How to Make Online Learning Work Better for You

Still not getting the hang of remote classes? These three tips could help you make the most of your online learning routine. Check them out!

Being cooped up in the comfort of your sheets may have seemed nice at first, but fighting the desire for distractions at every corner is more difficult than you may think when you’re learning remotely. The pandemic has affected the majority of people, and students can especially attest to this; spending your hours staring at a screen and yearning to socialize is an excruciating adjustment for most students to make. As you finish up the end of another socially distanced school year, try to make the most of the situation with these easy tips. 

Take time to maximize your online learning 

Widely available technology calling your name nearby has proven to be a distraction for most students in remote classes. To avoid distractions and maximize your learning, you should create a strict set of rules for yourself to enforce self-discipline and learn regularly. For example, make it a routine to turn off your phone, television, and other devices to avoid any temptation. Making a point to participate in class regularly could help your focus exponentially. If you find yourself getting bored, ask a question on the subject to help your understanding. Maximizing your self-discipline will not only help you in the classroom but increase your efficiency with everyday tasks. 

If you find yourself to be a rule breaker, taking breaks and rewarding yourself is the best route to take. As a former procrastinator, I can attest to the Pomodoro Technique when studying or completing homework. With this method, you work consistently for 25 minutes in complete focus, where you then take a five-minute break to recollect yourself and avoid the frustration of overworking. After you set and follow your routine, you should reward yourself with something you enjoy. Whether it’s something small like watching a movie at the end of the day or something more exciting like buying some new clothes, these rewards create a mindset to continue being efficient. Continuing this practice every day will encourage your mind to get used to it.

Related: The Most Important Thing to Do in Remote Learning 

Realize the correlation between mental health and online learning

Both online and in-person learning face serious challenges regarding mental health. With online learning on the rise, you should use this time to focus on allowing yourself time to restore a positive and healthy balance. If you stress regularly, consider finding out the source of your stress and attempt to find a way to cope or find a solution.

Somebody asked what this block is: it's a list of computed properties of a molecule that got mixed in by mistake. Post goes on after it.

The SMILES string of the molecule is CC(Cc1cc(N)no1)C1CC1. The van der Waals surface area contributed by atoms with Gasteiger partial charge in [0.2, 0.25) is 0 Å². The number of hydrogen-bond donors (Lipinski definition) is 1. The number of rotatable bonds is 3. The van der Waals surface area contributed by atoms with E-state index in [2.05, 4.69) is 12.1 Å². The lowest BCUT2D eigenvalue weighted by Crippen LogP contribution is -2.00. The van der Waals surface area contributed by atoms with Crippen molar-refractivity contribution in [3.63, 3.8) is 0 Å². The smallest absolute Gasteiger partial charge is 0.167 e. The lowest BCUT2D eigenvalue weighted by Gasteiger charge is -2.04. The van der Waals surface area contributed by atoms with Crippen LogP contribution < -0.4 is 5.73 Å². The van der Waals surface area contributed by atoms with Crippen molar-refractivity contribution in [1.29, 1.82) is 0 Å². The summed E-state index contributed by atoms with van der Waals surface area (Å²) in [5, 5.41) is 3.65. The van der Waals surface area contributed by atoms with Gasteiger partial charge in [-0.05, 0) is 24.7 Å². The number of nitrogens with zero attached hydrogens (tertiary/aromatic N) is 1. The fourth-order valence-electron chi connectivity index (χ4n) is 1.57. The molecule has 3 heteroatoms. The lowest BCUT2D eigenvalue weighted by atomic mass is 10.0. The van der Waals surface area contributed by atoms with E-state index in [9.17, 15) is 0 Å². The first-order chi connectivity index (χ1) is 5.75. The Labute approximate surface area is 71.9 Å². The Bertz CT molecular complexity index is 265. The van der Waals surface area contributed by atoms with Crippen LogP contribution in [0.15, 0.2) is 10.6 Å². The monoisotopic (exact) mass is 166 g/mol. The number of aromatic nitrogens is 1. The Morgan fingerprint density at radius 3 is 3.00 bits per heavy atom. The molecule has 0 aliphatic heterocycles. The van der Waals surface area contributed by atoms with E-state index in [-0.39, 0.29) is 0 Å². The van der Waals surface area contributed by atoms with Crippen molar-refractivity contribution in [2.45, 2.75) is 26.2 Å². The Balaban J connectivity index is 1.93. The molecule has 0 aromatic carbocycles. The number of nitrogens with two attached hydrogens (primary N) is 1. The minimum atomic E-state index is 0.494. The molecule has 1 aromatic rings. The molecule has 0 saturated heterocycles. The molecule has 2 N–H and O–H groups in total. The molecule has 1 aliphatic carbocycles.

Getting exercise daily is important not only for your physical health but your mental health too! In my personal experience, the act of getting up, walking, and putting myself together was enough to jump-start the mindset of efficiency. For those who have gotten used to staying in their bed and eating unhealthily in quarantine, getting up may feel like a chore. But video chatting with your friends, talking to your family, and walking outside safely could drastically improve your mental health. With your mental health intact, online learning is considerably easier.

Make inadequate lessons understandable

When the jump to online learning first happened, many students felt their teachers’ lessons were harder to understand. When this occurs, the best thing to do is to ask questions and have the teacher or professor re-explain if necessary. However, this still isn’t enough for some students—you may need more depth to the lesson. Fortunately, the internet is your virtue. There’s a wide variety of resources online to help you further understand any subject. Searching for a trusted YouTube creator to help you gain more depth on a lesson may help you greatly. For example, if you have trouble comprehending your Biology lesson over Zoom and the teacher isn’t available to help, searching for a video on the internet by a trusted creator could help you understand it from a different perspective. If you still don't understand or just want to check in on what you learned that day, never be afraid to ask your teacher for a one-on-one video call, email your questions, or visit their virtual office hours

Related: Video: Adjusting to Online Learning 

Being a student during the pandemic is hard, but changes to your lifestyle could dramatically help your chances of success. By practicing self-discipline, ensuring your mental health is great, and achieving a better understanding of hard lessons, you can take advantage of online learning. Keeping a positive attitude and continuing to work hard will help you achieve the mindset of succession—and it’s never too late to make these changes!

For more helpful advice to get you through the pandemic, check out our COVID-19 student resources page

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About Melissa Mitchell

Melissa Mitchell

As a mere child, Melissa Mitchell’s vivid aspirations were often shut down and written off as a chimera. Discouragement written over their tongues often dulled the flame—but she did not cease. From that moment forward, Melissa made a vow to always believe in herself, for there is not success without it. Passions in life are difficult to find; leadership and writing are her passions, and she is here to encourage you to embrace yours. Dreams are truly mankind’s greatest power—never stop dreaming. 


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